Now available in a newly designed and affordable softcover edition! This is a provocative chronicle of the guerilla art movement that changed comics forever. This comprehensive book follows the movements of 50 artists from 1967 to 1972, the heyday of the underground comix movement. Through interviews with the participants and other materials, Rebel Visions is the most intimate look ever at the people and events that forged the phenomenon known as underground comix, from New York to San Francisco, from the corn belt to deep in the heart of Texas, beginning that day in 1968 when R. Crumb debuted ZAP #1 from a baby carriage on Haight Ashbury Street. Rosenkranz has spent over 30 years researching this book and acquiring the cooperation of every significant underground cartoonist who worked throughout this period, including Crumb, Gilbert (Fabulous Furry Freak Brothers) Shelton, Bill (Zippy) Griffith, Art (Maus) Spiegelman, Jack Jackson, S. Clay Wilson, Robert Williams, and many more. The book is illustrated with many never-before-seen drawings by all of the underground cartoonists and exclusive photographs.
The book is centered in San Francisco's Haight-Ashbury district, where Crumb and the rest of his Zap cronies commingled with the rest of the citys counter-cultural scene, notably musicians like the Grateful Dead and Janis Joplin. The counterculture was omnipresent in San Francisco for those few years, with underground tabloids like Yellow Dog and the San Francisco Oracle steering the zeitgeist out-of-control, along with the music, political, and psychedelic drug scenes, all of which found a group of unlikely revolutionaries who drew cartoons right at the epicenter. This is the definitive book on a memorable and historic era, available for the first time in paperback in this newly designed, expanded and revised edition.
"A profusely illustrated and thoroughly detailed history... Underground comics transformed banal comics into hilariously raucous and often perverse social commentaries and inspired film, literature and the graphic novel, which today is hard to call underground." The New York Times Book Review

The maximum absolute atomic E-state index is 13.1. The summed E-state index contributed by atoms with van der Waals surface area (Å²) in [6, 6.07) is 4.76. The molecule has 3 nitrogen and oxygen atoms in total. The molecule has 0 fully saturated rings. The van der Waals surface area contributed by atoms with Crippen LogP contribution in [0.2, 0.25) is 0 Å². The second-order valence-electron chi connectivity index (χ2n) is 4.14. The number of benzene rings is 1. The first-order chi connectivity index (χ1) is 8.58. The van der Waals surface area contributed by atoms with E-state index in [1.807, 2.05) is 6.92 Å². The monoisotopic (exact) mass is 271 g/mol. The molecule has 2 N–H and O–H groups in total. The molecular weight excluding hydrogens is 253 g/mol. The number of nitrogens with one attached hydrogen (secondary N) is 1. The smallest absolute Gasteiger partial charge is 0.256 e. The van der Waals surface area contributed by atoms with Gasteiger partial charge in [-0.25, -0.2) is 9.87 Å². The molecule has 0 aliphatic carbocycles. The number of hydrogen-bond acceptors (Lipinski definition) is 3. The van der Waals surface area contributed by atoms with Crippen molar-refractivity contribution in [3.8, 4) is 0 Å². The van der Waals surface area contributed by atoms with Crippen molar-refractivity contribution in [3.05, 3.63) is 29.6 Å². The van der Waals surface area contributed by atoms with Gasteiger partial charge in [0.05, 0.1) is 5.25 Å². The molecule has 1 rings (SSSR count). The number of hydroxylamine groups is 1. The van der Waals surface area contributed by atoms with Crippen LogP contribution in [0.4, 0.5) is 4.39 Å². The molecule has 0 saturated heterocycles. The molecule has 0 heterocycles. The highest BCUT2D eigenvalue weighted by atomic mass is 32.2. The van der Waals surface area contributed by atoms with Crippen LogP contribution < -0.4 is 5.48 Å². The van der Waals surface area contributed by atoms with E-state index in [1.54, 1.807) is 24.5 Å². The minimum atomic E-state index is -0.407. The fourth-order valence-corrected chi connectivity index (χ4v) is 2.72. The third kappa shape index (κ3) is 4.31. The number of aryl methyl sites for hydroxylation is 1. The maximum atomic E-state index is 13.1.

"An immersive experience... Rebel Visions constitutes the only complete picture of the esthetics and business behind what was essentially a mass-produced avant-garde movement... A model of comics history and an essential read for anyone looking to truly understand the comics form." – Print
"With copious illustrations of weird sex, bad trips, and savage satire, Rebel Visions chronicles a critical wing of '60s counterculture that was fueled by the conviction that radical cartoons could combat the blights of capitalism, the Vietnam War, and, worst of all, squares." – Spin
"Rebel Visions is a triumph of research and generous observation, definitively documenting a scene of radical invention and subversive intent that remains a cornerstone of countercultural art history." – Bookforum
"25 years after the original underground flamed out in good romantic fashion, Rebel Visions testifies to the wild fertility of the comix imagination." – The Los Angeles Times Book Review
"This lavishly illustrated history captures the frenzied ambition and communal bonhomie that made the comix counterculture click." – Publishers Weekly, from its "Best Books of 2003" list
"Patrick Rosenkranz... is supremely qualified to write about underground comix, their genesis and significance to the artform, and he does so in the gorgeously illustrated new edition of Rebel Visions... one of the greatest historical recountings ever dedicated to the artform." – Alan David Doane, Comic Book Galaxy
2008 Critics' Lists:
• The SF Site, Mark London Williams, "Nexus Graphica: Top Ten Graphic Novel or Comics Related Publications" (#1)